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More clues about structure formation (e.g. minimum galaxy mass)

  1. Sep 3, 2008 #1


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    Structure formation is arguably the central problem in cosmology. How did the dilute gas manage to coagulate. On what timetable did stars and galaxies form? What explains the distribution of galaxy sizes and composition--clustering--the wispy cobwebby structure with its various size voids? Cosmic structure formation models play out against a background of assumptions about dark energy and dark matter. The observed structure gives information about how these things must behave. Here's a new study that might provide another piece of the puzzle.

    http://today.uci.edu/news/release_detail.asp?key=1802 [Broken]

    this is a 27 August press release. the article was in 28 August Nature.

    If modified gravity still had a chance, what with news like the bullet cluster and weak lensing maps, even that slim chance now seems wiped out. Depending on where you look, the ratio of dark matter to visible matter can be as little as 10 to one and as large as 1000 to one---it varies especially widely in dwarf galaxies. These have been observed to have a minimum mass of 10 million solar, regardless of how little visible matter they contain. The fact that there are clumps of dark matter with this mass, containing very little visible, suggests that there may be clumps of dark which contain no stars at all.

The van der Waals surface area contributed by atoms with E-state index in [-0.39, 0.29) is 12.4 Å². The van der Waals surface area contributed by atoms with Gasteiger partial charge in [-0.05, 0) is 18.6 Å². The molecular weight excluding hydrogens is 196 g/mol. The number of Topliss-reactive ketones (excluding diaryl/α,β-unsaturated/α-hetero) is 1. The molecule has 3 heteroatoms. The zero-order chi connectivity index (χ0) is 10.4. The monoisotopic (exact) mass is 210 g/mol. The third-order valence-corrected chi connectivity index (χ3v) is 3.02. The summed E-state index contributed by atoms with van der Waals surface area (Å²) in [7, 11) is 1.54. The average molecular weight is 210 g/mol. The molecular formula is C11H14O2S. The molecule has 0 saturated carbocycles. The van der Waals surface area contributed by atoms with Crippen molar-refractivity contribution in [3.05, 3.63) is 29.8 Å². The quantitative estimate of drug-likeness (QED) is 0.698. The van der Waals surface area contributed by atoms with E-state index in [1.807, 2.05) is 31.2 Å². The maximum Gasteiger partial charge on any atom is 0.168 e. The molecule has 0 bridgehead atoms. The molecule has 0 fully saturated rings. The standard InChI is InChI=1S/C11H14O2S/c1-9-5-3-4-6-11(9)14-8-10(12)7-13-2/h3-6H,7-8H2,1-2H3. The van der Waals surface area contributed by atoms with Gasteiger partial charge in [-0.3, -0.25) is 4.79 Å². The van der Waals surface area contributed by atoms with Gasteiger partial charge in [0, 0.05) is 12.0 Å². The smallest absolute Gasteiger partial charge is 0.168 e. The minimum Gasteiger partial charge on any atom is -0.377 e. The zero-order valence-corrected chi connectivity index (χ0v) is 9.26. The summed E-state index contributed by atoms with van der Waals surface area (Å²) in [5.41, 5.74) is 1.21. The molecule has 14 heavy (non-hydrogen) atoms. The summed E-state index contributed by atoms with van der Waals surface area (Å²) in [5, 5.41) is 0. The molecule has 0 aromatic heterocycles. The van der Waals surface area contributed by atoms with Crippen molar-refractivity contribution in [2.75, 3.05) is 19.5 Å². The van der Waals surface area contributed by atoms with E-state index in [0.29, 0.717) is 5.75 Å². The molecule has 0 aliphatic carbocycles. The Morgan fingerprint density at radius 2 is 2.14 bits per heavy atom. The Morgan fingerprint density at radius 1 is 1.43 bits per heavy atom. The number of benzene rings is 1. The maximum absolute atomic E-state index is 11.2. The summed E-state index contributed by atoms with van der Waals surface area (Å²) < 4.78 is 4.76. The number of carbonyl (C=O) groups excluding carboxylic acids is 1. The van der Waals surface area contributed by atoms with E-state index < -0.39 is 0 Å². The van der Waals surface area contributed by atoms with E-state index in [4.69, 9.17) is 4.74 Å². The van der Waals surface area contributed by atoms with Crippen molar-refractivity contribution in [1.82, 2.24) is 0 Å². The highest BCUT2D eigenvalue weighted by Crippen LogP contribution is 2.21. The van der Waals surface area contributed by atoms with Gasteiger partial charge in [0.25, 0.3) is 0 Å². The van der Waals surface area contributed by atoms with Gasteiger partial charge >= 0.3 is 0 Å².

This new study (Strigari et al) is surprising enough that I guess a critical look is needed before crediting it---but publication in Nature is already some reassurance. Assuming they are right, why would there be a threshhold mass for clumping of dark matter?

    Here's the Nature article preprint
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  3. Sep 3, 2008 #2


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    The key idea this and similar research is that observing structure can actually tell us stuff about dark matter----what it must be and how it must behave in order for the largescale structure we see to have evolved (in the context of the standard cosmology model). Here is a quote from Strigari et al that illustrates this point:

    ...The gravity of dark matter overwhelms that of the normal atoms and molecules and hence governs the formation and evolution of galaxies and large-scale structure [8–10]. In the currently favored dark matter models, structure in the Universe forms hierarchically with smaller gravitationally bound clumps of dark matter – haloes– merging to form progressively larger objects. The mass of the smallest dark matter halo is determined by the particle properties of dark matter. Dark matter candidates characterized as cold dark matter can form haloes that are many orders of magnitude smaller than the least luminous haloes that we infer from observations. Cosmological simulations of cold dark matter predict that galaxies like the Milky Way should be teeming with thousands of dark matter haloes with masses ∼ 10^6 M⊙, with a steadily increasing number as we go to the smallest masses [11–14]. A large class of dark matter candidates characterized as “warm” would predict fewer of these small haloes [15]. However, even for cold dark matter it is uncertain what fraction of the small dark matter haloes should host visible galaxies, as the ability of gas to cool and form stars in small dark matter haloes depends on a variety of poorly-understood physical processes...

    to paraphrase very roughly, computer simulations of structure formation suggest that there should be little dabs of dark matter with masses like a million solar scattered round and about---lots of them. And those would presumably tend to attract some ordinary matter and fire up as dwarf galaxies. But these astronomers found that the minimum mass of dwarf galaxies (even very dim ones consisting mostly of dark matter with very little ordinary) is actually more like TEN million solar. Is there some reasonable explanation? Or could the computer simulations be wrong?